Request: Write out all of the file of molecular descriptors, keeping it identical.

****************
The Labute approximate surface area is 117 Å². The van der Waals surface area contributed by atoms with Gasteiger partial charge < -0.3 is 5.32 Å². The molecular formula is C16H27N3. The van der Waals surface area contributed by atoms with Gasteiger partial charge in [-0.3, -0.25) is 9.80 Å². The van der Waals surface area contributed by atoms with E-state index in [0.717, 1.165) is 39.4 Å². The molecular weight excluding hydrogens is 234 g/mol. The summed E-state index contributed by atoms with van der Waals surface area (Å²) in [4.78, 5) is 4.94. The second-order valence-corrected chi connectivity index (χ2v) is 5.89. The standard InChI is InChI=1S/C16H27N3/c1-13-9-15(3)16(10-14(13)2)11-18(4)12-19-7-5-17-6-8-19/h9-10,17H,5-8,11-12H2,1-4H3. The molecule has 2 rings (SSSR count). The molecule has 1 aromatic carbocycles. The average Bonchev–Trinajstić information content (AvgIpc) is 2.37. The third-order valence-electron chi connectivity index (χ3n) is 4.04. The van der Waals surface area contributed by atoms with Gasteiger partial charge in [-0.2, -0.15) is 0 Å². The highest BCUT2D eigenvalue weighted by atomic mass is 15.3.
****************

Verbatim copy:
The Labute approximate surface area is 117 Å². The van der Waals surface area contributed by atoms with Gasteiger partial charge < -0.3 is 5.32 Å². The molecular formula is C16H27N3. The van der Waals surface area contributed by atoms with Gasteiger partial charge in [-0.3, -0.25) is 9.80 Å². The van der Waals surface area contributed by atoms with E-state index in [0.717, 1.165) is 39.4 Å². The molecular weight excluding hydrogens is 234 g/mol. The summed E-state index contributed by atoms with van der Waals surface area (Å²) in [4.78, 5) is 4.94. The second-order valence-corrected chi connectivity index (χ2v) is 5.89. The standard InChI is InChI=1S/C16H27N3/c1-13-9-15(3)16(10-14(13)2)11-18(4)12-19-7-5-17-6-8-19/h9-10,17H,5-8,11-12H2,1-4H3. The molecule has 2 rings (SSSR count). The molecule has 1 aromatic carbocycles. The average Bonchev–Trinajstić information content (AvgIpc) is 2.37. The third-order valence-electron chi connectivity index (χ3n) is 4.04. The van der Waals surface area contributed by atoms with Gasteiger partial charge in [-0.2, -0.15) is 0 Å². The highest BCUT2D eigenvalue weighted by atomic mass is 15.3.